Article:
Ripple20 zero-day vulnerabilities put billions of devices at risk

IoT devices at risk of getting hacked due to 19 newly discovered vulnerabilities

Ripple20 bugs in scores of IoT devicesMalicious parties can execute codes in targeted devices exploiting one of the 19 flaws. Researchers reveal new flaws impacting a TCP/IP found at the base of many IoT products.[1] It means that billions of internet-connected devices are at risk and can get hacked. Particular reports[2] call these zero-day vulnerabilities Ripple20 and states that these flaws can affect hundreds of millions of devices because of the function of the arbitrary code execution on any targeted device.

An attacker could hide malicious code within embedded devices for years. One of the vulnerabilities could enable entry from outside into the network boundaries; and this is only a small taste of the potential risks.

According to these issued advisories[3], the critical security flaws affect billions of internet-connected devices that are manufactured by various vendors across the globe. This group of flaws resides in a low-level TCP/IP software library developed by Treck. If these flaws get exploited by malicious actors, attackers can gain remote access to the targeted device and take control of the machine. Such behavior does not require any user interaction or permissions.[4]

Devices at risk in use across various industries

The affected library exists in devices that are used in industrial fields, power grids, transportation, aviation and government, national security sectors. Since these flaws can get exploited and used against people, the damage may be severe, especially when devices range from home or consumer devices to medical, healthcare, data centers, enterprises, telecommunication, oil, gas, nuclear, transportation, and many others.

The interesting thing about Ripple20 is the incredible extent of its impact, magnified by the supply chain factor. The wide-spread dissemination of the software library (and its internal vulnerabilities) was a natural consequence of the supply chain “ripple-effect”. A single vulnerable component, though it may be relatively small in and of itself, can ripple outward to impact a wide range of industries, applications, companies, and people.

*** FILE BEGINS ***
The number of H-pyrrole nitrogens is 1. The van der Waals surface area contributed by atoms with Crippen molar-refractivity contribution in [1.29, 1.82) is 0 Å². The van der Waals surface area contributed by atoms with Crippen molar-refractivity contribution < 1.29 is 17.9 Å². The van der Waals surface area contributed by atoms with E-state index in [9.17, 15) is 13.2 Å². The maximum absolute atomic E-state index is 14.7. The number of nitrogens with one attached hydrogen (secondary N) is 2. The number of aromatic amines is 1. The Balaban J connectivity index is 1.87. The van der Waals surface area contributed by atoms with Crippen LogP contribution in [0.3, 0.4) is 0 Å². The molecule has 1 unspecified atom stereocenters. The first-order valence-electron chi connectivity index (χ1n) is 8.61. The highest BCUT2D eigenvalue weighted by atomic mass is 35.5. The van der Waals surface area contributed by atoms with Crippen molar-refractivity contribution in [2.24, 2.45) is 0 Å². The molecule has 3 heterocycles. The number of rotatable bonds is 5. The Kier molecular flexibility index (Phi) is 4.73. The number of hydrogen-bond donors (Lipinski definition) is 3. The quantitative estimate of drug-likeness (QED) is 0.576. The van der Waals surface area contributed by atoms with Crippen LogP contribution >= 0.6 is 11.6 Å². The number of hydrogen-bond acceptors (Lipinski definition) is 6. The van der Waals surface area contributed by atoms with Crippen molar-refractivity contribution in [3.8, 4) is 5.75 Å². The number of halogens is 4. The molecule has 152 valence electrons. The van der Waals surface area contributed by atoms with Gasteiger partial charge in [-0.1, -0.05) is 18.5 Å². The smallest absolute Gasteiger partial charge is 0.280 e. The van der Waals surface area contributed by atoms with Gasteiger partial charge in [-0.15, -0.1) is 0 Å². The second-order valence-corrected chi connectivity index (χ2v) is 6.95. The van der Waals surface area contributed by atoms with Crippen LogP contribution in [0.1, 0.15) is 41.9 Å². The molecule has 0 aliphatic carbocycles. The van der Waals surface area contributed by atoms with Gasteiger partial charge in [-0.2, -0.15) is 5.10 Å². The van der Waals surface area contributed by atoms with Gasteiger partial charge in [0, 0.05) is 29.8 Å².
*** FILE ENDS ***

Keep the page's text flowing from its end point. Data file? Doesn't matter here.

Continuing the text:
Experts fear that all the products using this library will remain unpatched due to complex software supply chains. Problems also arise because of the fact that the library was not used by equipment vendors directly.[5] Other software suites also integrated this library, so many companies are not aware that the particular piece of the code is vulnerable, and the issue is not appearing in code manifests.

Some of the Ripple20 software flaws got patched, the risk still there

Treck company revealed that patches are now available for all the Ripple20 flaws, but there are changes in code configurations, so many vulnerabilities have several variants that may not get patched soon until vendors perform comprehensive risk assessments. The name for the group of flaws was given depending on the year 2020 and the ripple effect they can cause in the IoT landscape.

All the flaws in this group have different levels of the CVSS score ranging from 3.1 to 10, based on the potentially caused damage. This is the brief list of the particularly dangerous vulnerabilities:

  • CVE-2020-11896. This one can result in remote code execution. Lvl 10.0.
  • CVE-2020-11897. This flaw can trigger possible out-of-bounds write.[6] Lvl 10.0.
  • CVE-2020-11898. The vulnerability can result in the exposure of valuable data. Lvl 9.8.
  • CVE-2020-11899. This flaw when used allows exposure of sensitive information. Lvl 9.8.
  • CVE-2020-11900. This is the flaw that can also result in remote code execution. Lvl 9.3.
  • CVE-2020-11901. This bug can result in remote code execution on the targeted device. Lvl 9.0.
About the author
Ugnius Kiguolis
Ugnius Kiguolis - The mastermind

Ugnius Kiguolis is a professional malware analyst who is also the founder and the owner of 2-Spyware. At the moment, he takes over as Editor-in-chief.

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